General Litigation


Courthouse Security

Courthouse security has been increased since events such as the Oklahoma City bombing of a federal court building and the tragedy of September 11, 2001, which destroyed the Twin Towers of the World Trade Center in New York City. The goal of enhanced security is twofold: to assure the safety of people and property in the courthouse and to preserve the integrity of the judicial process. Reasonably safe courthouses must be provided, measures have to be taken to safeguard court records, and a plan must be adopted that would permit the court system to function after an emergency.

Criminal Cases

A criminal case begins when the prosecutor files criminal charges against a person, a person is arrested, or the grand jury returns an indictment against a person. Criminal offenses are either misdemeanors or felonies. A misdemeanor is a crime that is punishable by jail time of up to one year. A felony is a more serious crime, which is punishable by prison time of more than one year.

Expedited State Appellate Procedures

Most state appellate courts experience gridlock in processing appeals. The courts are having difficulty keeping pace with the increasing volume of appealed cases. As a result, there are significant delays in finalizing an appeal. In some cases, it can take more than two years between entry of the final judgment in the trial court and a final decision in the appellate court. The courts have been pursuing efficiency promoting methods. This article discusses procedures that are being adopted by state appellate courts to reduce the backlog of cases and speed up the appeal process.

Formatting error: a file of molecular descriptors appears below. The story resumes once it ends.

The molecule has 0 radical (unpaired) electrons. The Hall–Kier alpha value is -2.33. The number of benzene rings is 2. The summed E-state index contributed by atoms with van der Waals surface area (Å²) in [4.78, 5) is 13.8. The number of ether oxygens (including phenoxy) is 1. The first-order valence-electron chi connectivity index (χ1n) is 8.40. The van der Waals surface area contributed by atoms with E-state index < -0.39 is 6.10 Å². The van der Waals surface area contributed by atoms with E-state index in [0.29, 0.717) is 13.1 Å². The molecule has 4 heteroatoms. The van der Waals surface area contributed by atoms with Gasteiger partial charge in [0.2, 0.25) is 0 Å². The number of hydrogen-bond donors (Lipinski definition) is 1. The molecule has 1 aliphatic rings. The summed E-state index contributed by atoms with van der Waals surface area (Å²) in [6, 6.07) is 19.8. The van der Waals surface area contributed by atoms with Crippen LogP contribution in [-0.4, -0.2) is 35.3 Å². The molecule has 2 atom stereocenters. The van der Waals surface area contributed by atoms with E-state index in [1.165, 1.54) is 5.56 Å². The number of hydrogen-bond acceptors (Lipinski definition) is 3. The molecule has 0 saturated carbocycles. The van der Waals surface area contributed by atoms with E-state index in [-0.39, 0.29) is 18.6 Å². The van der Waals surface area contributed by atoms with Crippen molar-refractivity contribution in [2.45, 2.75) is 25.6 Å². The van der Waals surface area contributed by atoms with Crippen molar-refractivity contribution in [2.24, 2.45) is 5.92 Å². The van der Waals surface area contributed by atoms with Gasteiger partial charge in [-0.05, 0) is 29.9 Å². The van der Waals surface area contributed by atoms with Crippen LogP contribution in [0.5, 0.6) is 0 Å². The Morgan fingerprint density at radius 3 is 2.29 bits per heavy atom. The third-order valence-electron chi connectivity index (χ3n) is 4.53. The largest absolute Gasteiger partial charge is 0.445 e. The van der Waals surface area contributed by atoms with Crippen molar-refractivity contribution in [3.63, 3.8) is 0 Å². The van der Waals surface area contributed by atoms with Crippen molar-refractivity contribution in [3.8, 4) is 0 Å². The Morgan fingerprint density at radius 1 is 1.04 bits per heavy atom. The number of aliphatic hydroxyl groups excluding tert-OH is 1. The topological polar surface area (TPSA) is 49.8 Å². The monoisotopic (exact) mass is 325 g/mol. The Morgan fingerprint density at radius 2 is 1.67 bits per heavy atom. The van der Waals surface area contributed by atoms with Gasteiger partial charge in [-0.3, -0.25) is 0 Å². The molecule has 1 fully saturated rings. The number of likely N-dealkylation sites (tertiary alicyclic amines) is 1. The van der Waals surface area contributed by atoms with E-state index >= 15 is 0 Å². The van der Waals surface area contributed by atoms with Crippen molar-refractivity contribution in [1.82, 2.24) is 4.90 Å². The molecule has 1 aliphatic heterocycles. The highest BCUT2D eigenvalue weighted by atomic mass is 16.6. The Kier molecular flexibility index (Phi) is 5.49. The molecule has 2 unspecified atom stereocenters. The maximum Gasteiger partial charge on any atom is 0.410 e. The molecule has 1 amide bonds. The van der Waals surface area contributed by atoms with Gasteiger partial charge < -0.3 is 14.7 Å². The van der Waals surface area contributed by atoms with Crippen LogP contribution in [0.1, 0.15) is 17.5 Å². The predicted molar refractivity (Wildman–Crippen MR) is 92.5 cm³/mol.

Personal Representatives

When a person dies, state law establishes legal procedures for settling the deceased person’s estate. This process is called probate. If the person has a will, he/she may name someone to serve as personal representative. A personal representative is the executor or administrator of a deceased person’s estate. In some states, the terms executor and administrator are used in place of personal representative. If no personal representative is specified by will or if the person dies intestate (without a will), the probate court will appoint someone to serve as personal representative.

Probate Courts

A probate court is a specialized court that handles the probate of wills, administers the estate (property) of a deceased person, appoints guardians for minors and incapacitated adults, and orders the involuntary hospitalization of persons in need of medical treatment. In some states, the probate court also deals with such issues as terminating parental rights and approving adoptions. Some probate courts also issue marriage licenses and grant name changes. The probate court in New York, as well as in some other states, is called the surrogate’s court. Ohio has a probate division in the common pleas court, which is the trial level court in Ohio.